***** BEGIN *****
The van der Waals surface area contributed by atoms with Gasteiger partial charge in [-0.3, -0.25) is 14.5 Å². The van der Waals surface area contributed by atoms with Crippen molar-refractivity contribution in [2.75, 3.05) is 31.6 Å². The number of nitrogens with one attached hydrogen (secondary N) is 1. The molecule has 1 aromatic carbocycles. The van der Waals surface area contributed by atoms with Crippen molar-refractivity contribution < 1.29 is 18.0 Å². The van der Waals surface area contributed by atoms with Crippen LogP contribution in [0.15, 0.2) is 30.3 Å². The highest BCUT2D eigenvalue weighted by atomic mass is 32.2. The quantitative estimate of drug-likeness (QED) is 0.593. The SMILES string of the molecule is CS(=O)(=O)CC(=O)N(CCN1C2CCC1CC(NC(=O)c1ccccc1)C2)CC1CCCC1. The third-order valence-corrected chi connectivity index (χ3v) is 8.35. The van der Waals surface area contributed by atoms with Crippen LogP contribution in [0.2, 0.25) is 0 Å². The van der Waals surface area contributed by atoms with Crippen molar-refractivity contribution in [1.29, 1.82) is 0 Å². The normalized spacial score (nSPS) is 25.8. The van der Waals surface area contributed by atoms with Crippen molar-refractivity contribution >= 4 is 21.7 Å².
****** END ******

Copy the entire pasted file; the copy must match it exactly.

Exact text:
The van der Waals surface area contributed by atoms with Gasteiger partial charge in [-0.3, -0.25) is 14.5 Å². The van der Waals surface area contributed by atoms with Crippen molar-refractivity contribution in [2.75, 3.05) is 31.6 Å². The number of nitrogens with one attached hydrogen (secondary N) is 1. The molecule has 1 aromatic carbocycles. The van der Waals surface area contributed by atoms with Crippen molar-refractivity contribution < 1.29 is 18.0 Å². The van der Waals surface area contributed by atoms with Crippen LogP contribution in [0.15, 0.2) is 30.3 Å². The highest BCUT2D eigenvalue weighted by atomic mass is 32.2. The quantitative estimate of drug-likeness (QED) is 0.593. The SMILES string of the molecule is CS(=O)(=O)CC(=O)N(CCN1C2CCC1CC(NC(=O)c1ccccc1)C2)CC1CCCC1. The third-order valence-corrected chi connectivity index (χ3v) is 8.35. The van der Waals surface area contributed by atoms with Crippen LogP contribution in [0.2, 0.25) is 0 Å². The van der Waals surface area contributed by atoms with Crippen molar-refractivity contribution in [1.29, 1.82) is 0 Å². The normalized spacial score (nSPS) is 25.8. The van der Waals surface area contributed by atoms with Crippen molar-refractivity contribution >= 4 is 21.7 Å².